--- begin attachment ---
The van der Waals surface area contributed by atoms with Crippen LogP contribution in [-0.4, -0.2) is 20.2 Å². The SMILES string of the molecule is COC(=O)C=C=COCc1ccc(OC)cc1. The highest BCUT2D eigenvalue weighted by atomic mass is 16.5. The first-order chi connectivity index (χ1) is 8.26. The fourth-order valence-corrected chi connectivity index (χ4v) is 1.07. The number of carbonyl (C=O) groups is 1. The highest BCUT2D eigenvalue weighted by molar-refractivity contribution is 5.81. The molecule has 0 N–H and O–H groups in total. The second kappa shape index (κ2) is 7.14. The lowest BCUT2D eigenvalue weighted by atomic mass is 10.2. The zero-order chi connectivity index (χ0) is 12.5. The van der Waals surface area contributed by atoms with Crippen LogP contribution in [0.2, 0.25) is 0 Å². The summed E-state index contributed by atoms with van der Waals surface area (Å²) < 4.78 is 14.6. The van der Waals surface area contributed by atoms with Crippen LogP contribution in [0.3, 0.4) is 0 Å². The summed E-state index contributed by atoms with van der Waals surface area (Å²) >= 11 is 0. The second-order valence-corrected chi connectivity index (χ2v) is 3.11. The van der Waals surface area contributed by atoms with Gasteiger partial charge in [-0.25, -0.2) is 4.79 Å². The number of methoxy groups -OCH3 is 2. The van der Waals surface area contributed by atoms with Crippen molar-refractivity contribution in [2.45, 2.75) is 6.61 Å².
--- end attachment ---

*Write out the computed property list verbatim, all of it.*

The van der Waals surface area contributed by atoms with Crippen LogP contribution in [-0.4, -0.2) is 20.2 Å². The SMILES string of the molecule is COC(=O)C=C=COCc1ccc(OC)cc1. The highest BCUT2D eigenvalue weighted by atomic mass is 16.5. The first-order chi connectivity index (χ1) is 8.26. The fourth-order valence-corrected chi connectivity index (χ4v) is 1.07. The number of carbonyl (C=O) groups is 1. The highest BCUT2D eigenvalue weighted by molar-refractivity contribution is 5.81. The molecule has 0 N–H and O–H groups in total. The second kappa shape index (κ2) is 7.14. The lowest BCUT2D eigenvalue weighted by atomic mass is 10.2. The zero-order chi connectivity index (χ0) is 12.5. The van der Waals surface area contributed by atoms with Crippen LogP contribution in [0.2, 0.25) is 0 Å². The summed E-state index contributed by atoms with van der Waals surface area (Å²) < 4.78 is 14.6. The van der Waals surface area contributed by atoms with Crippen LogP contribution in [0.3, 0.4) is 0 Å². The summed E-state index contributed by atoms with van der Waals surface area (Å²) >= 11 is 0. The second-order valence-corrected chi connectivity index (χ2v) is 3.11. The van der Waals surface area contributed by atoms with Gasteiger partial charge in [-0.25, -0.2) is 4.79 Å². The number of methoxy groups -OCH3 is 2. The van der Waals surface area contributed by atoms with Crippen molar-refractivity contribution in [2.45, 2.75) is 6.61 Å².